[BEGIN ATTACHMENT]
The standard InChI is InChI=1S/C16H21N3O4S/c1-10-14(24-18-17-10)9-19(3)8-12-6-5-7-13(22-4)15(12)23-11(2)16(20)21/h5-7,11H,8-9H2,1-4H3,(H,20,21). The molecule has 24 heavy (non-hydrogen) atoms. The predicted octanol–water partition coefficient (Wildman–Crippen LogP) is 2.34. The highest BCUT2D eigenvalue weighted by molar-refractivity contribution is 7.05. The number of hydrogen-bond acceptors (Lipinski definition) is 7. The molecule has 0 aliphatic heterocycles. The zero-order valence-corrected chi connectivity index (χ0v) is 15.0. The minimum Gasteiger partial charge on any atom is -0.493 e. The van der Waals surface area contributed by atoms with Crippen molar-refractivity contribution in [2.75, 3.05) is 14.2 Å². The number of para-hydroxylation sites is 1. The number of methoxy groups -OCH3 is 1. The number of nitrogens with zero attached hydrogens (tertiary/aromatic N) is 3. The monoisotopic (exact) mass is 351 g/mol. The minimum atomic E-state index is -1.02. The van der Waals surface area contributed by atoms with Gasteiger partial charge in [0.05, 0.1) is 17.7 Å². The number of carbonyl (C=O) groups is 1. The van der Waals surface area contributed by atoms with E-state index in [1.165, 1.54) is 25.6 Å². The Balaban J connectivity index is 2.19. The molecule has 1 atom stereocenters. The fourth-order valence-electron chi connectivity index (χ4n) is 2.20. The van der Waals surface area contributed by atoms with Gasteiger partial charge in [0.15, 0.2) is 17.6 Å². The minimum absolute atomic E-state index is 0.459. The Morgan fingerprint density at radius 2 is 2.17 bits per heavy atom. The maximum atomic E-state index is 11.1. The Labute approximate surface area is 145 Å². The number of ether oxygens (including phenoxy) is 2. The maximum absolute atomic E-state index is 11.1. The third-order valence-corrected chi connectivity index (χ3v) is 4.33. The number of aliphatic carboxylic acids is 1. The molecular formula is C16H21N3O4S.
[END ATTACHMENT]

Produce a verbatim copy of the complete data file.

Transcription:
The standard InChI is InChI=1S/C16H21N3O4S/c1-10-14(24-18-17-10)9-19(3)8-12-6-5-7-13(22-4)15(12)23-11(2)16(20)21/h5-7,11H,8-9H2,1-4H3,(H,20,21). The molecule has 24 heavy (non-hydrogen) atoms. The predicted octanol–water partition coefficient (Wildman–Crippen LogP) is 2.34. The highest BCUT2D eigenvalue weighted by molar-refractivity contribution is 7.05. The number of hydrogen-bond acceptors (Lipinski definition) is 7. The molecule has 0 aliphatic heterocycles. The zero-order valence-corrected chi connectivity index (χ0v) is 15.0. The minimum Gasteiger partial charge on any atom is -0.493 e. The van der Waals surface area contributed by atoms with Crippen molar-refractivity contribution in [2.75, 3.05) is 14.2 Å². The number of para-hydroxylation sites is 1. The number of methoxy groups -OCH3 is 1. The number of nitrogens with zero attached hydrogens (tertiary/aromatic N) is 3. The monoisotopic (exact) mass is 351 g/mol. The minimum atomic E-state index is -1.02. The van der Waals surface area contributed by atoms with Gasteiger partial charge in [0.05, 0.1) is 17.7 Å². The number of carbonyl (C=O) groups is 1. The van der Waals surface area contributed by atoms with E-state index in [1.165, 1.54) is 25.6 Å². The Balaban J connectivity index is 2.19. The molecule has 1 atom stereocenters. The fourth-order valence-electron chi connectivity index (χ4n) is 2.20. The van der Waals surface area contributed by atoms with Gasteiger partial charge in [0.15, 0.2) is 17.6 Å². The minimum absolute atomic E-state index is 0.459. The Morgan fingerprint density at radius 2 is 2.17 bits per heavy atom. The maximum atomic E-state index is 11.1. The Labute approximate surface area is 145 Å². The number of ether oxygens (including phenoxy) is 2. The maximum absolute atomic E-state index is 11.1. The third-order valence-corrected chi connectivity index (χ3v) is 4.33. The number of aliphatic carboxylic acids is 1. The molecular formula is C16H21N3O4S.